When the lineup of Dillinger Escape Plan, Trash Talk, Retox, and Shining showed up in my inbox, I wept for my future. How would I survive this show? 4 intense bands in one night at the warehouse-y Echoplex sounded menacing…and super rad.
Truth be told, I was dead already when I got to the venue, on account of a screening, a show, and a Black Carpet + show, not to mention hours of writing and video editing from the previous 48 hours. But I was determined to be there.
It had been two years since Shining wowed me at SXSW; and they proceeded to do it again as soon as they hit the stage. Despite the long, rough night ahead, the place was nearly full to see the band, who’ve been around a long time, but are making much more traction in recent years. Shining are a controlled chaos kind of band; the industrial metal-prog rock-jazz fusion is undoubtedly a tough thing to wrap one’s head around. But you can always tell when something unique and exciting impresses the crowd…the phones come out of the pockets and go up in the air. And that moment is when frontman JÃ¸rgen Munkeby breaks out the saxophone. A metal instrument in a metal band…oddly, perhaps, this is the second time I’ve seen that on this stage this year…but I am an avant grade metal weirdo. I watched the crowd become completely enraptured by their set, from “Fisheye” to “The Madness and The Damage Done” culminating in “21st Century Schizoid Man”, their fantastic King Crimson cover.
I had seen Retox open for Tomahawk… and while they confused the crowd there, it was clear that this crowd was ready to join in the hardcore chaos and start the danger portion of the night. I find Retox interesting to watch live, but I have yet to get into their music. I watched people flail around in the pit from afar, in contrast to the model-y looking frontman Justin Pearson screaming red-faced yet keeping his pompadoured hair intact. I have reached the point where watching pits like this make me feel old.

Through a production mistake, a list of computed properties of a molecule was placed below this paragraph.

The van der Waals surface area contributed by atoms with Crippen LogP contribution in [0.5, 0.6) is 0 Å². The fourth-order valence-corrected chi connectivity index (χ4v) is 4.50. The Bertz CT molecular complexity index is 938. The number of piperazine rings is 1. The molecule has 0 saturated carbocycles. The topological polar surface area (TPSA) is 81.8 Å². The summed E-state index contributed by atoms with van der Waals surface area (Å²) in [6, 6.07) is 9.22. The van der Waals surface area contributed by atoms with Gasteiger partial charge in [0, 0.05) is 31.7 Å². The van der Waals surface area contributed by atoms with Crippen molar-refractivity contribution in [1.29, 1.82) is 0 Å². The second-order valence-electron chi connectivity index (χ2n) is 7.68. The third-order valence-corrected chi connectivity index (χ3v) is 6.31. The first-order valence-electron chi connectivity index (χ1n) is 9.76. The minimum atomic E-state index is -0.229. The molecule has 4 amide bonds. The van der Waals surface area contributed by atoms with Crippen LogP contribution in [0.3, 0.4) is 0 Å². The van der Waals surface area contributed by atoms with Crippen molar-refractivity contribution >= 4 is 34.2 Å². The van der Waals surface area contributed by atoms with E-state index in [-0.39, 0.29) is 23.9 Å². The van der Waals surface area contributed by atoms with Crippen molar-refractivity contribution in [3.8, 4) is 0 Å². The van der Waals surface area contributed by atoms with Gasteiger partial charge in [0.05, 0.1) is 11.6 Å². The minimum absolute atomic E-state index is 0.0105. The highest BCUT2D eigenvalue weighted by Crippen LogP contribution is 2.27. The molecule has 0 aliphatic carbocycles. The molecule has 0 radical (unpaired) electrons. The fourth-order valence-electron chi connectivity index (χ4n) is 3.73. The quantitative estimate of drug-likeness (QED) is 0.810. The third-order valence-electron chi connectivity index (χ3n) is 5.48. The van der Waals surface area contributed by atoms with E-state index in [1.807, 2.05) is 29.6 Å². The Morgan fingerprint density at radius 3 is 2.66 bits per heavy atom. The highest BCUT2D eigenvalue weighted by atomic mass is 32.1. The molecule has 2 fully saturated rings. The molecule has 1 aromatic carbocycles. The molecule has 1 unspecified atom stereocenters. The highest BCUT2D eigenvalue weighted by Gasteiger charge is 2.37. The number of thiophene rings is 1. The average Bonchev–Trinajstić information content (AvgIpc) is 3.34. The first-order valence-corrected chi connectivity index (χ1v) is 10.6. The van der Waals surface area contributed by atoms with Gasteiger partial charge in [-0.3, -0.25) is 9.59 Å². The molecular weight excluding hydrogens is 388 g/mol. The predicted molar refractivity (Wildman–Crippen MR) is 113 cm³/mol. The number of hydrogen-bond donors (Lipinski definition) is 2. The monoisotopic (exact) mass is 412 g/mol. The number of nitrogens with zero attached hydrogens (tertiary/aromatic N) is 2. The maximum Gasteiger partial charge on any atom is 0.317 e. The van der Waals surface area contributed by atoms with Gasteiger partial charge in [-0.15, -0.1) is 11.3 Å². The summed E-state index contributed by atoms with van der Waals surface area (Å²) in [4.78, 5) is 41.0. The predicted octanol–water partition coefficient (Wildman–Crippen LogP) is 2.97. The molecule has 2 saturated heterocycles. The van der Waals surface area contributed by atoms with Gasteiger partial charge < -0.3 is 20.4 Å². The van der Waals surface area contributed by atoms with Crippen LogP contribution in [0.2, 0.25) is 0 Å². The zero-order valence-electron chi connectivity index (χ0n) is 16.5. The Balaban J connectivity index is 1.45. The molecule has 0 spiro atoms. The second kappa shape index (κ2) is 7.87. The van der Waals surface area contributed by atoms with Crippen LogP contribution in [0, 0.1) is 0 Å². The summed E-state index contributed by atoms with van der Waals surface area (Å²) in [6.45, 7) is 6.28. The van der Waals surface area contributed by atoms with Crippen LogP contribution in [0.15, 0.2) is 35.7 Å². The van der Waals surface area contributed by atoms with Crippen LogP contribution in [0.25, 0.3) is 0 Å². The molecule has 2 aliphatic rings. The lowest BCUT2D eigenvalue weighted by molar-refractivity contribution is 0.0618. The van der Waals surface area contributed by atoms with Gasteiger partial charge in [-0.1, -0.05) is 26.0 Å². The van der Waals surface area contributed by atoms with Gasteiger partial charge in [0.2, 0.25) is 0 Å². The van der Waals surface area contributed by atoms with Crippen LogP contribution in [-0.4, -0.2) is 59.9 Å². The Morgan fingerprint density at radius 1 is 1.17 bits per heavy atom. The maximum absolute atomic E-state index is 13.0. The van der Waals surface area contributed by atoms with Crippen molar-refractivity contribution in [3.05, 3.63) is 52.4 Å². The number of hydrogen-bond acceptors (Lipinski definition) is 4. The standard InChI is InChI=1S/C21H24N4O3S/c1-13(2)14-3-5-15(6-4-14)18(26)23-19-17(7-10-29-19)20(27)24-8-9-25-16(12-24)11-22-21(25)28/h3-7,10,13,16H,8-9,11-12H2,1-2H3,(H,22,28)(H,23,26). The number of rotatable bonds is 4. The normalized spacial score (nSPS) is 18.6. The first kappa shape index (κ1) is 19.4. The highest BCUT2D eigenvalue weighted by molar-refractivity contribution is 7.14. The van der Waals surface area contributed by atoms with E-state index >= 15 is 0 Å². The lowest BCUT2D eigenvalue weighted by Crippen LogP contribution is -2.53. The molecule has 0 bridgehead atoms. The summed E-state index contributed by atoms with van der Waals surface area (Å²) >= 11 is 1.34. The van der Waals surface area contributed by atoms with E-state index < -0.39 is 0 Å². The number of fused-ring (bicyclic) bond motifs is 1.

I missed most of Trash Talk‘s set because I was interviewing JÃ¸rgen from Shining, but when I got back inside, the expected riot had broken out, there were so many people on stage I couldn’t even tell who was in the band, and kids were climbing the awning at the sides of the stage and jumping off. Of course, this is all part of the plan. That said, the chaos did not beat the other time I saw them at SXSW a couple years ago. Their parting words: Hail Hydra.
It seemed like a long time before Dillinger Escape Plan took the stage. When part of the hold up seemed like stagehands were adjusting lights, I caught myself thinking that shitty fan thing: ugh, what has happened to DEP. But once they hit the stage, I realized that the lights were a cool stage prop for them: band members would often hit the hanging lights, causing them to swing out over the crowd. DEP have been one of my favorite live bands for a long time now, and I’m glad they have maintained their fierceness in the face of their growing success. This was probably the farthest away I have ever stood during a DEP set- I know the dangers of the crowd and EVEN I have been known to throw and elbow or two during their set. But I had to keep in mind that I’m getting married in a week and a black eye in a wedding dress would probably not be a good thing… “43% Burnt” was the highlight of the set for me. Unfortunately, I was so tired that I actually tore myself away and left a few songs early, before my favorite “Sunshine the Werewolf” finished them out, and that, ladies and gents, is something I NEVER thought I’d do. Getting old sucks.
You can find my past real reviews of many DEP shows here.